Besides collecting some basic information on the authors, we also rated their attractiveness. To this effect, we circulated a number of online survey links to potential participants at Brunel University and elsewhere, using direct communication, email and social networks. Each online survey collected basic background information on the assessor (gender, age, ethnicity, highest education, and whether they are currently enrolled as a student) followed by 30 randomly-chosen and randomly-ordered photos, with each picture placed on a separate page.
…Each rater was asked to rate the attractiveness of the person in the photo on an 11-point scale, from 0 (unattractive) to 10 (very attractive). No information on the photographed individuals was provided and the raters were told that the survey studies the formation of perceptions of beauty. The raters were also asked whether they recognised the person in the picture, or whether the picture did not load properly: in such instances, their scores were excluded from the analysis.
The average beauty score was 3.9, with the most attractive academic scoring 7.6
They even attach photographs of the three most attractive male authors in their sample in an appendix (thankfully the other end of the distribution was left out – I had to check to make sure, as I was worried for a few minutes I would find my photo posted there!).
Their results show that there is a link between authors’ attractiveness and quality of journals where their papers are published, as well as number of citations that they receive. According to their findings, this association matters most for more productive authors (‘of intermediate and high productivity’), whereas there seems to be very small or no effect for less productive authors. Some of these effects disappear once controlling for journal quality:
…attractive authors tend to publish their research in better journals, but once their work is published, it does not attract more citations than other papers published in the same journal by less good-looking authors.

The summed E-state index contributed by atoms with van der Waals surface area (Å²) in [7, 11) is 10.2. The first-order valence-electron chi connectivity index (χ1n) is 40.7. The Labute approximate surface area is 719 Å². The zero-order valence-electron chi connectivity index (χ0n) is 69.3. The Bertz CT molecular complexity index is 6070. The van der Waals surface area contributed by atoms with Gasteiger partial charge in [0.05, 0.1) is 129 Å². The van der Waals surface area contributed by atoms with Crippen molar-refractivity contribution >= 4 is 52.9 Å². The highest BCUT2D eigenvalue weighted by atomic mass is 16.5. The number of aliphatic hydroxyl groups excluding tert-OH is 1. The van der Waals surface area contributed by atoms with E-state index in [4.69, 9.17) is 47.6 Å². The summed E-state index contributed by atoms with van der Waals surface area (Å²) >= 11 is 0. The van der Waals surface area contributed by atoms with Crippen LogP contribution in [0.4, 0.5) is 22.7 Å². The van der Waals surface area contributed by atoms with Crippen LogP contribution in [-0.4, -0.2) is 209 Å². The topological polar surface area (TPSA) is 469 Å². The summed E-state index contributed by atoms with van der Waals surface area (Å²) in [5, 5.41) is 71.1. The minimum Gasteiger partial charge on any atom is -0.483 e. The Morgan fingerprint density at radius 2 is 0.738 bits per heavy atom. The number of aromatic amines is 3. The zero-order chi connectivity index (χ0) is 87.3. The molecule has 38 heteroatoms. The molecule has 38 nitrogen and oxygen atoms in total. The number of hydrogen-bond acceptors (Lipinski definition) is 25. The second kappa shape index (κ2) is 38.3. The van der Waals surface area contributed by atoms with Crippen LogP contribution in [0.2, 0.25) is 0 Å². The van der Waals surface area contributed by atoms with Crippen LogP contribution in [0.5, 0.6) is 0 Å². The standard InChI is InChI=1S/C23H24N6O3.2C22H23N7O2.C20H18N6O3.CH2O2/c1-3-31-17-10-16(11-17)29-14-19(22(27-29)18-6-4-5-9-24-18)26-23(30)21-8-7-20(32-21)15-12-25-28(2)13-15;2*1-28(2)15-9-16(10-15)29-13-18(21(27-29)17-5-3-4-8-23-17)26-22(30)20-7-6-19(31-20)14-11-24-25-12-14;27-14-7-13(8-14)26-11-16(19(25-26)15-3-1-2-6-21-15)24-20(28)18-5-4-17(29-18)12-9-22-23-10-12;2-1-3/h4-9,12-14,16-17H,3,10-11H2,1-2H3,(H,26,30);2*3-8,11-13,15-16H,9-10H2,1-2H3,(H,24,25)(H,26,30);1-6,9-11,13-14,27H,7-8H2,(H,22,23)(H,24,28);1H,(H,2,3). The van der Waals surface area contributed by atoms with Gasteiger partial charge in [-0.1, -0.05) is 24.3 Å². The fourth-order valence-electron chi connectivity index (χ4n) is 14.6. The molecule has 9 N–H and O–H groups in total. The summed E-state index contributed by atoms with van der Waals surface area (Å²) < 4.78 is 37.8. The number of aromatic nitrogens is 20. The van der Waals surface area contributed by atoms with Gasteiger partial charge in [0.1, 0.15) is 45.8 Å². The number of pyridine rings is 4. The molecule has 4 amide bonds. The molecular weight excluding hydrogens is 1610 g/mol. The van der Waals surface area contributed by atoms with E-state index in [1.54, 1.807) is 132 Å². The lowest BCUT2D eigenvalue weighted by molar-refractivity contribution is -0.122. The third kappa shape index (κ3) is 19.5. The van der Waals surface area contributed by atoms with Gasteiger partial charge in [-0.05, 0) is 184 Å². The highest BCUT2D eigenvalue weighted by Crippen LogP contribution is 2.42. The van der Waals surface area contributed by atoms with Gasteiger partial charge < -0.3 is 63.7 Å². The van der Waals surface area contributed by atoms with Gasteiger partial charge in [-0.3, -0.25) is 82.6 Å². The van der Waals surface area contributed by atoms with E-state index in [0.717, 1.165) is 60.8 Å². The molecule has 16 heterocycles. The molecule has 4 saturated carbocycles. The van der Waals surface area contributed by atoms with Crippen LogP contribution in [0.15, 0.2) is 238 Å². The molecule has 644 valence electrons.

Although there are many methodological parts of this paper that I do not quite understand (probably because it is not my area of specialisation), it does remind us that looks do matter in labour markets. There is a well-established literature in labour economics discussing the association between appearance/beauty and wages and the so-called ‘halo effect’ (referring to the physical attractiveness premium that more attractive workers are likely to command in labour markets – see also Langlois et al., 2000; Zebrowitz et al., 2002; Kanazawa and Kovar, 2004; for a detailed discussion on this).
I was also surprised to read that this beauty bias can be also gender specific. For instance, Cash et al (1977) and Johnson et al. (2010) find that the effect goes the other way (negative impact) when considering female candidates applying for jobs traditionally perceived as ‘masculine’ ones. By contrast, male candidates are more likely to experience a positive return on good looks, irrespective of the type of job that they do (see also Johnson et al., 2010).
No surprise then that ‘guyliners’, ‘make up for men’ and other male beauty products are becoming increasingly popular amongst younger workers – in Europe it is not as common yet as it is in parts of Asia (Japan comes to mind), but I imagine it is a matter of time, as more workers realise that there are positive returns to be made!